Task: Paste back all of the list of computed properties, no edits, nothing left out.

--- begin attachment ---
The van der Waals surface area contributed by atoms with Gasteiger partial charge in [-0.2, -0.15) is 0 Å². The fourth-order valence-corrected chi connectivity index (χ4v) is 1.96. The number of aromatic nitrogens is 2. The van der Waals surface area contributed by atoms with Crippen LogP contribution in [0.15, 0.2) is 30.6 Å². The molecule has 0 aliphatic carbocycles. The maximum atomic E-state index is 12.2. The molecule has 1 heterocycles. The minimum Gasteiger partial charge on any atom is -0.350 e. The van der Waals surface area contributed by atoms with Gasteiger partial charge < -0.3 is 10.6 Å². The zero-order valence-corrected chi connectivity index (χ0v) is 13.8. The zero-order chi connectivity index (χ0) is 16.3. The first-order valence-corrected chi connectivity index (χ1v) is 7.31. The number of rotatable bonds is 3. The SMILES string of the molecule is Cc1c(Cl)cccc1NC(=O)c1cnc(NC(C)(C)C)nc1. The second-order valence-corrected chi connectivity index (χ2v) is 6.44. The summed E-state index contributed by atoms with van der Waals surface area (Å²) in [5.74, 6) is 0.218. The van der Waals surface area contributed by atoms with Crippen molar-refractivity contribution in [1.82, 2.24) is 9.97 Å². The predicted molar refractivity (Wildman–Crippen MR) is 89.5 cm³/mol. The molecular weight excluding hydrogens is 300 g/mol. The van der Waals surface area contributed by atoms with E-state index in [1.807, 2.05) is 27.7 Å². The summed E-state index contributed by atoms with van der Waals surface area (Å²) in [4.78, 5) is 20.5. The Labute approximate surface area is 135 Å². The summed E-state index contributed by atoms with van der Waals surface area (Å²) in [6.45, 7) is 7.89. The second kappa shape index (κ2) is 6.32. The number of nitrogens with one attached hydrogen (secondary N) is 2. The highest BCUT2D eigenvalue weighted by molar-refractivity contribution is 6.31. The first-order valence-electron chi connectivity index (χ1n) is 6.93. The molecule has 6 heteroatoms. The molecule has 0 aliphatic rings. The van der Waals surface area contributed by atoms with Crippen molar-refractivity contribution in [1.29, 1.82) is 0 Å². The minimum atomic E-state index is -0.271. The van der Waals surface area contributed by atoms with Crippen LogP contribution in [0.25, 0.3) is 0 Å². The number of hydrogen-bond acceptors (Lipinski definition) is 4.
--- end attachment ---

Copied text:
The van der Waals surface area contributed by atoms with Gasteiger partial charge in [-0.2, -0.15) is 0 Å². The fourth-order valence-corrected chi connectivity index (χ4v) is 1.96. The number of aromatic nitrogens is 2. The van der Waals surface area contributed by atoms with Crippen LogP contribution in [0.15, 0.2) is 30.6 Å². The molecule has 0 aliphatic carbocycles. The maximum atomic E-state index is 12.2. The molecule has 1 heterocycles. The minimum Gasteiger partial charge on any atom is -0.350 e. The van der Waals surface area contributed by atoms with Gasteiger partial charge < -0.3 is 10.6 Å². The zero-order valence-corrected chi connectivity index (χ0v) is 13.8. The zero-order chi connectivity index (χ0) is 16.3. The first-order valence-corrected chi connectivity index (χ1v) is 7.31. The number of rotatable bonds is 3. The SMILES string of the molecule is Cc1c(Cl)cccc1NC(=O)c1cnc(NC(C)(C)C)nc1. The second-order valence-corrected chi connectivity index (χ2v) is 6.44. The summed E-state index contributed by atoms with van der Waals surface area (Å²) in [5.74, 6) is 0.218. The van der Waals surface area contributed by atoms with Crippen molar-refractivity contribution in [1.82, 2.24) is 9.97 Å². The predicted molar refractivity (Wildman–Crippen MR) is 89.5 cm³/mol. The molecular weight excluding hydrogens is 300 g/mol. The van der Waals surface area contributed by atoms with E-state index in [1.807, 2.05) is 27.7 Å². The summed E-state index contributed by atoms with van der Waals surface area (Å²) in [4.78, 5) is 20.5. The Labute approximate surface area is 135 Å². The summed E-state index contributed by atoms with van der Waals surface area (Å²) in [6.45, 7) is 7.89. The second kappa shape index (κ2) is 6.32. The number of nitrogens with one attached hydrogen (secondary N) is 2. The highest BCUT2D eigenvalue weighted by molar-refractivity contribution is 6.31. The first-order valence-electron chi connectivity index (χ1n) is 6.93. The molecule has 6 heteroatoms. The molecule has 0 aliphatic rings. The van der Waals surface area contributed by atoms with Crippen molar-refractivity contribution in [1.29, 1.82) is 0 Å². The minimum atomic E-state index is -0.271. The van der Waals surface area contributed by atoms with Crippen LogP contribution in [0.25, 0.3) is 0 Å². The number of hydrogen-bond acceptors (Lipinski definition) is 4.